That phrase is a solid indicator I would dislike both the person about whom it’s said and the person saying it. It really just means you’re a jerk.

  2. Paul K says

    Man, this just sucks! Why does great news so often have to get kicked in the teeth? I was so excited to hear about the elevation of science to cabinet-level importance. But even I — just a well-informed non-scientist — had heard of this guy and the controversy around him. How must scientists feel? Surely there are oodles of better choices who could get the job done without the baggage this guy brings.

  3. says

    This is what happens when the people making the decisions not only “aren’t scientists,” but have at best a forty-year-old rocks-for-jocks{1} background in science themselves. People who’ve never spent time in a sophomore-level lab just… don’t… get it, even when PhDs break it down for them. And there are very, very few MBAs and lawyers and “successful entrepreneurs” who have taken organic chemistry, or quantum physics, or discrete circuit design, or anything else above the 100 level. So, instead, they’re overly impressed by those whose primary skill is communicating something sounding scientific as a policy basis.{2}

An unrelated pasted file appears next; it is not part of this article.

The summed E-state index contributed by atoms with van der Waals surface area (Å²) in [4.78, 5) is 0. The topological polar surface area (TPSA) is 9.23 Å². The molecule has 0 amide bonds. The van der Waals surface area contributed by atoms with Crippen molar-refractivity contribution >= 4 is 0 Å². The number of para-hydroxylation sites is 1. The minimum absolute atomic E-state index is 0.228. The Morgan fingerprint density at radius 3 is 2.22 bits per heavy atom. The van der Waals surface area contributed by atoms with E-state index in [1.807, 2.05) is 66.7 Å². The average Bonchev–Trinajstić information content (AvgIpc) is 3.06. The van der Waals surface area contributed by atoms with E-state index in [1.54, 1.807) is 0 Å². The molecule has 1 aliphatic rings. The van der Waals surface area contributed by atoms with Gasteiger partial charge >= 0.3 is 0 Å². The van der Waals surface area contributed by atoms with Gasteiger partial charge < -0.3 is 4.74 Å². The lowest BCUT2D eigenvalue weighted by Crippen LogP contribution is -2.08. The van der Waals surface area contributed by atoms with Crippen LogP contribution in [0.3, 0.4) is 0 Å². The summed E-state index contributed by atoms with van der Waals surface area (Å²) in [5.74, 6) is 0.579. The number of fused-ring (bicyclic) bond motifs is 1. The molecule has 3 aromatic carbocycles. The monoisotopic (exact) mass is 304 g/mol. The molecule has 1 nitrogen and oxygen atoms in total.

When “Dr” Paul is the ne plus ultra of scientific education among the decisionmakers, just having the occasional better-qualified advisor is nowhere near enough. And that, of course, assumes that Dr Lander is an across-the-board better-qualified advisor (and/or has the humility to bring deputies from other fields to meetings and actually give them the floor). I seriously doubt that his background at the Broad Institute will give him very much insight into, say, groundwater contamination downstream of “clean coal” mining operations… or, more to the point, how to educate the next generation of scientists, given the Broad Institute’s dubious reputation there.